Diversity in Advertising: Should Practitioners Join the Conversation?

March 20, 2019

Leaders in multicultural marketing and law discussed the role of legal practitioners on matters of diversity and inclusion via an in-depth look at several case studies in advertising. Covering topics from identifying cautionary flags to proactively developing escalation processes, this thought-provoking discussion aimed to increase consciousness about the way practitioners support business leaders in a continually diversifying marketplace.

If an advertisement doesn’t speak to a diverse group of people, then it’s not working. Building brand awareness among a wide audience takes time, care, and empathy; connection between a brand and consumer needs to be authentic and reflect the beliefs of a nuanced and multicultural audience. Considering 43 percent of the 75 million Americans in the U.S. identify as a person of color — and currently, 100 percent of population growth in the U.S. is driven by multicultural segments — diverse marketing is important. By 2020, more than 50 percent of teens will be multicultural, and by 2050, Caucasians will comprise less than 50 percent of the population.

To market successfully, and speak to a growing demographic, brands need to understand how they can support consumers and manage culturally sensitive campaigns. As the panel pointed out, Norman Douglas, an iconic British writer, stated that “you can tell the ideals of a nation by its advertisements.”

Define diversity for your team. Consider things that are not visible tangibly, such as culture, education, physical abilities, marital status, sexual preferences, values, and geographic location to understand a consumer’s point of view, and write personas for these demographics. When reviewing a project, make sure to consider and respect all aspects of diversity. Establish corporate policies and determine what the company’s stance will be surrounding diversity in advertising and marketing. In addition, it’s crucial to train internal teams on what diversity means and how the company’s products and branding reflect this.

It is just as important for teams to realize that a company’s actions, including its advertisements and promotions, can be a source of negative backlash if those advertisements and promotions are not respectful of various audiences, racial stereotypes, and cultural appropriation. The panelists stressed how marketers need to understand how to think past their intentions to possible external perceptions related to the advertisement and promotion. Stereotyping still exists, as people replicate what they’re used to, but inclusive advertising can gradually change this for the better.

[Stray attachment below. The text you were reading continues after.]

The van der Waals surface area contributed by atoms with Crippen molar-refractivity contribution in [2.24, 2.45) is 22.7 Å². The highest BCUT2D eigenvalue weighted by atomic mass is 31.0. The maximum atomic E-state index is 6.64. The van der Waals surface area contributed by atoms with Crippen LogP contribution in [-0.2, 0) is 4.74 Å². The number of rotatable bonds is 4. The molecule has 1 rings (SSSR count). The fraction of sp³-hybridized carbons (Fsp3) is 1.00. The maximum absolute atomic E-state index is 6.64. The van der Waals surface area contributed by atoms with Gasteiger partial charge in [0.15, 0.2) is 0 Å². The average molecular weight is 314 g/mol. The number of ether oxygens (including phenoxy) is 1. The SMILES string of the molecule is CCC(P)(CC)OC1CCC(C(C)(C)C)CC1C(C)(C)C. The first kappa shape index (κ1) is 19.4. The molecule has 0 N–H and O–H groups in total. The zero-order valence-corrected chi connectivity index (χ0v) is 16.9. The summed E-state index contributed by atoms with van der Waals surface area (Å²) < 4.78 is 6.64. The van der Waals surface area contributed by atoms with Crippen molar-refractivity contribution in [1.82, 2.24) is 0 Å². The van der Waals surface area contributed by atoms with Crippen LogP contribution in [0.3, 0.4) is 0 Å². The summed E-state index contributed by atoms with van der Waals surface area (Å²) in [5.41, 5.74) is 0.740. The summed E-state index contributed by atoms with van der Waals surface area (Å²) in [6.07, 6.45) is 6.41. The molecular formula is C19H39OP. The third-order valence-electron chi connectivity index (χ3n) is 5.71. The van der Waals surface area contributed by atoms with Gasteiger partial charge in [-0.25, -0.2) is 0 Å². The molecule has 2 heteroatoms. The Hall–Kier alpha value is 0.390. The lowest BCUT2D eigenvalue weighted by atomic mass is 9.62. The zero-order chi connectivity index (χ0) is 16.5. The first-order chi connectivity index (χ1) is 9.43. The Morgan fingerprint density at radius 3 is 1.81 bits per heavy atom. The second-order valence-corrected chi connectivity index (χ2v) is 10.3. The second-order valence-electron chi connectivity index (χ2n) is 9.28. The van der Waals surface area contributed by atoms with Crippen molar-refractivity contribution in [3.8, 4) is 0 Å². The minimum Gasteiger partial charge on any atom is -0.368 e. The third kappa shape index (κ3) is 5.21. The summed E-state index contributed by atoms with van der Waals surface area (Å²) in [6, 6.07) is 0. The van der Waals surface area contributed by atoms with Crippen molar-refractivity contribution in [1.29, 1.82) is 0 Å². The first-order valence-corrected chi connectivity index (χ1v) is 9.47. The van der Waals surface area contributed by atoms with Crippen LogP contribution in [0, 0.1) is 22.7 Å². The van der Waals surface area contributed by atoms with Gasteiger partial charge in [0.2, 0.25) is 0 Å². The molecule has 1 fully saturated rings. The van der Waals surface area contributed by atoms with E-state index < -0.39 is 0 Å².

Establish a review and escalation process. Part of the review process should include your internal teams’ understanding of the effect of the advertisement on both the target audiences and any other collateral audiences. Determine who internally should review advertisements and promotions that may have an impact from a diversity perspective to simplify the process.

When something could affect diverse audiences, make sure that decisions are escalated internally as necessary; having an open-door policy with your marketing partners can help address any concerns regarding both diversity and the company’s advertisements.

Case studies:

Dove

In 2017, Dove created a commercial for its body lotion products intended to promote diversity that ultimately did more harm than good by sending a tone-deaf message. The company, which aligns itself as pro-women and focuses on giving women a voice to define beauty and define themselves as beautiful, created a video ad that portrayed a black woman turning into a white woman. The timing and editing of the video played a large role in this perception, illustrating that intention isn’t enough, but strategizing how to make the message clear is the key to success. Mistakes like this can be prevented by having a diverse team to begin with.

Victoria’s Secret

In a 2018 interview with Vogue, CMO Ed Razek made comments about not wanting to include plus-size and trans models in the company’s fashion show, which caused massive backlash. While the comments didn’t pertain to an ad itself, what a company chooses to represent and the opinions it shares is are just as significant. As a company that claims to support women, it’s important to support all women, not just a certain group.

Burger King

In 2014, Burger King introduced the “Proud Whopper.” For the Pride Parade that year, customers bought the standard Whopper which it was packaged in rainbow-colored wrappers. The taste itself was the same, which stressed the company’s message: “We Are All the Same Inside.” The campaign also allowed the company’s new “Be Your Way” tagline to promote true equality, identity, and self-expression. Unlike Dove or Victoria’s Secret, Burger King was successful at creating a diverse and inclusive campaign with a simple wrapper.

CLE Materials

Source

"Diversity in Advertising: Should Practitioners Join the Conversation?" Eugenia Blackmon, Director of U.S. Commercial Compliance and Project Moonwalker at Allergan; Shantel Smart, Senior Corporate Counsel of Global Contracts at Subway; Deidre Richardson, Senior Director of Corporate Counsel at Chico's FAS; Monique Nelson, CEO at UniWorld Group; Amy Ralph Mudge, Partner at BakerHostetler. ANA Advertising Law & Public Policy Conference, 3/20/19.

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